Fire up your senses at Kuala Lumpur's Kin Rai Dee Restaurant
Staying true to Isaan Thai cooking, Kin Rai Dee promises to fire up your senses and whet your appetite with mind-numbing spices!
Translated from Thai to mean “don’t know what to eat”, Kin Rai Dee cheekily provides the answer with a sign at the bottom of the stairs: “Eat here lah!”
Recommended by some friends, I brought my family along for dinner one night so that we could try more dishes.
Having been forewarned about how the restaurant was so popular, I made reservations earlier and just as well, as the place filled up really fast.
The highlight that night was the Crispy-fried Chicken Tendon (En Gai Thod – RM16.90), apparently imported directly from Thailand. This is the soft cartilage bone at the chicken keel with still some meat attached, deep-fried till crispy.
This made a great starter dish as it was so much fun to munch as it arrived hot and crispy, and the soft cartilage bone added a nice crunchy texture. Kids will surely enjoy this. The spicy dipping sauce went well with the dish.
We also had the Special Cockles Somtam (Tam Hoi Krang – RM25.90), which was tangy and spicy, a great dish to whet the appetite.
The cockles were very fresh, as were the rest of the ingredients for the salad, especially the crunchy young mango strips.
Those who like fresh cockles will like this very much, although it was too spicy for our Malaysian taste buds. You can request to tone down the spice level if you can’t handle the heat.
Giant Cockles seemed to be a signature dish at Kin Rai Dee, consisting of a generous plate of blanched cockles to go with a housemade dipping sauce. We saw quite a few tables ordering this, though we gave this a miss as I’m not the biggest fan of blanched cockles.
Another crowd favourite was the Chargrilled Pork Neck (Khor Moo Yang – RM20.90).
One of my favourite dishes to order at Thai restaurants, Kin Rai Dee didn’t disappoint as the portion was fairly large.
The pork neck was not too thin and had a good bite to it. Well-marinated and grilled with a delicious smoky char, the meat came with a platter of raw cabbage − a counterpoint to the fatty meat, made complete with a tangy spicy dipping sauce that cut through the oil and fat.
Another simple dish that I liked here was the Thai Style Minced Pork Omelette (Khai Jeaw Moo Sub – RM16.90).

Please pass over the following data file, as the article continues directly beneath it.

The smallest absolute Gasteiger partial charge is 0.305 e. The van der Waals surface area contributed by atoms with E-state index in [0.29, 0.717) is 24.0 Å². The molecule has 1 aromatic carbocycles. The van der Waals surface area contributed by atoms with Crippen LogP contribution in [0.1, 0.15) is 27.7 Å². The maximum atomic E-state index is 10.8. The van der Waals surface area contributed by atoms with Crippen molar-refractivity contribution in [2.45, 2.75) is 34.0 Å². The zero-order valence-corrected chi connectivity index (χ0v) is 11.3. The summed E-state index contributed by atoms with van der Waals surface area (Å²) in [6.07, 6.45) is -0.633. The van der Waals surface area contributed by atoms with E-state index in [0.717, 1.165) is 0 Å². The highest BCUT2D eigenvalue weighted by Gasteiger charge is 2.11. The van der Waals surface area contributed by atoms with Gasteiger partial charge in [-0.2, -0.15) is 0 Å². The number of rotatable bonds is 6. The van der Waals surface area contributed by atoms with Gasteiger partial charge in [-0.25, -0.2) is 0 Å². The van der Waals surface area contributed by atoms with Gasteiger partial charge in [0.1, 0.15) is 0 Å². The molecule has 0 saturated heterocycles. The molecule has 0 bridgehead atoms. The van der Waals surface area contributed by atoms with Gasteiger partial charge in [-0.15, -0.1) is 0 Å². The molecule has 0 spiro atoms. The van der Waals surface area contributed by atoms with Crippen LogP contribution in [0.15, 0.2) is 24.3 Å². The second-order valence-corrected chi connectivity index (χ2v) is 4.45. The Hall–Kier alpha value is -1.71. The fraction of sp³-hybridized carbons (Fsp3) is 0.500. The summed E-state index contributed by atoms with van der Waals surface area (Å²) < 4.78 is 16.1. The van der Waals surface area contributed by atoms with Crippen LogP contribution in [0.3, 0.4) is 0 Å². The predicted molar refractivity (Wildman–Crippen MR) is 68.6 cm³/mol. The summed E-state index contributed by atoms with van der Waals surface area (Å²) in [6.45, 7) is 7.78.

The omelette was golden and fluffy, with the sweetness of the minced pork coming through. I could easily polish this off with just a plate of hot white rice, it was that good!
Another measure of Thai cooking is their stir-fried vegetables, a dish that usually comes with a distinctive taste of oyster sauce and fish sauce.
We had Kailan with Salted Fish (Pad Ka Na Pla Kem – RM16.90).
The vegetables arrived still green and crunchy with a distinctive umami flavour of salted fish. This paired well with the hot steamed rice too.
What’s a meal at a Thai restaurant without Tomyam, right?
We went with the Chicken Tom Yam Clear Soup (Tom Yam Nam Sai – RM33.90) although they also offer the usual creamy red Tom Yam version. I feel a clear soup is lighter on the palate, and the tom yam flavours tend to shine more distinctively.
Unfortunately, this dish was nearly impossible for any of us to really enjoy as it was incredibly spicy! Looking deceptively clear, the spice level was through the roof and our lips literally tingled from the heat! I only found out later that you could (and should!) customise the spice level to your palate and tolerance.
The dishes are all cooked to order so it’s possible to tweak the heat for most dishes at Kin Rai Dee.
My personal recommendation is to clearly specify what you can tolerate, as the default level turned out to be very spicy even for a seasoned spice-eater like me.
The Tom Yam soup aside, I thoroughly enjoyed my visit to Kin Rai Dee. I found the prices reasonable and the food decently portioned. And it was delicious. I’m already planning my return to try some of the other dishes on their extensive menu. Next time, I’ll be better prepared for the chillies!
Opinions expressed here are the writer’s own and food at her own expense.
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